6. A great post, Nate. Thankfully, here in the UK, forms now include ‘civil partnership’ as an option. Before then, I’d always tick the ‘other’ box which made me feel like I’d come from another planet! The story you are telling about looking back at your family tree is fascinating. I’d love to start looking at my family tree one day, maybe once the work on the blogging 101 course comes to an end.

    1. THanks, Hugh! I haven’t noticed an Other option. My state has passed Civil Union laws, so that option is on the forms now. But we’re in this limbo zone called “Domestically Partnered” – a forefather of civil union that existed in 2004. Not exactly married, definitely not single.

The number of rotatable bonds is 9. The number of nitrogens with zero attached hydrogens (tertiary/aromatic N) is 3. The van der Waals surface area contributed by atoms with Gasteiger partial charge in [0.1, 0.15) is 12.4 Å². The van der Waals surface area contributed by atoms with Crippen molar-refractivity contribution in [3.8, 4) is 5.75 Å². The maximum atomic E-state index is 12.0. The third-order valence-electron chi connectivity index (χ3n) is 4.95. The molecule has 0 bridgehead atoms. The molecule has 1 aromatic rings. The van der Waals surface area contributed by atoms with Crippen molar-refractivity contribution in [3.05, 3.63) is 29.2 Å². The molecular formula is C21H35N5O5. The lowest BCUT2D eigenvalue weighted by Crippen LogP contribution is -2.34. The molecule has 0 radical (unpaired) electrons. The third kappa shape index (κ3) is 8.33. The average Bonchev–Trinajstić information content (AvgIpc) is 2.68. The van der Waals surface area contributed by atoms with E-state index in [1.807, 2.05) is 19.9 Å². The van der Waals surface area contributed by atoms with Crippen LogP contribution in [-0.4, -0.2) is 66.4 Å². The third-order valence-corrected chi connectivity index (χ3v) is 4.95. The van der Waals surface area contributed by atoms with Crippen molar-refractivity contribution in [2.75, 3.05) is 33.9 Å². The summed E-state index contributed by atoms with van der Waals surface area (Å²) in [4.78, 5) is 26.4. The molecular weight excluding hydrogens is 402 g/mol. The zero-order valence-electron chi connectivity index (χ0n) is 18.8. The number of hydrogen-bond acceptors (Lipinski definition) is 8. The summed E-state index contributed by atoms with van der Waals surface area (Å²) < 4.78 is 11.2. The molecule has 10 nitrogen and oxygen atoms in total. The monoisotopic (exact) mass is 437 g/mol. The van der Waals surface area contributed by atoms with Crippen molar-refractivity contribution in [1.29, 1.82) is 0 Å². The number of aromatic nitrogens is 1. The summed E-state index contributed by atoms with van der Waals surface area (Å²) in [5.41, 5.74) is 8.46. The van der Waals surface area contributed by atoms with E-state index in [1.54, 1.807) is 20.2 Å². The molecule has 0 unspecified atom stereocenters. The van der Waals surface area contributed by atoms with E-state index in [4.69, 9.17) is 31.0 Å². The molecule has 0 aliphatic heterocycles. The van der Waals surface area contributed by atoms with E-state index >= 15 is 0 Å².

7. Hi! I was surprised (and pleased as punch) to see my post mentioned. Thank you! Filling out forms in any manner is a difficult process for transgender people. And yes, in the case of genealogy, there’s no option for “assigned female at birth, actual gender male.”

    An additional thanks for giving me inspiration for another post!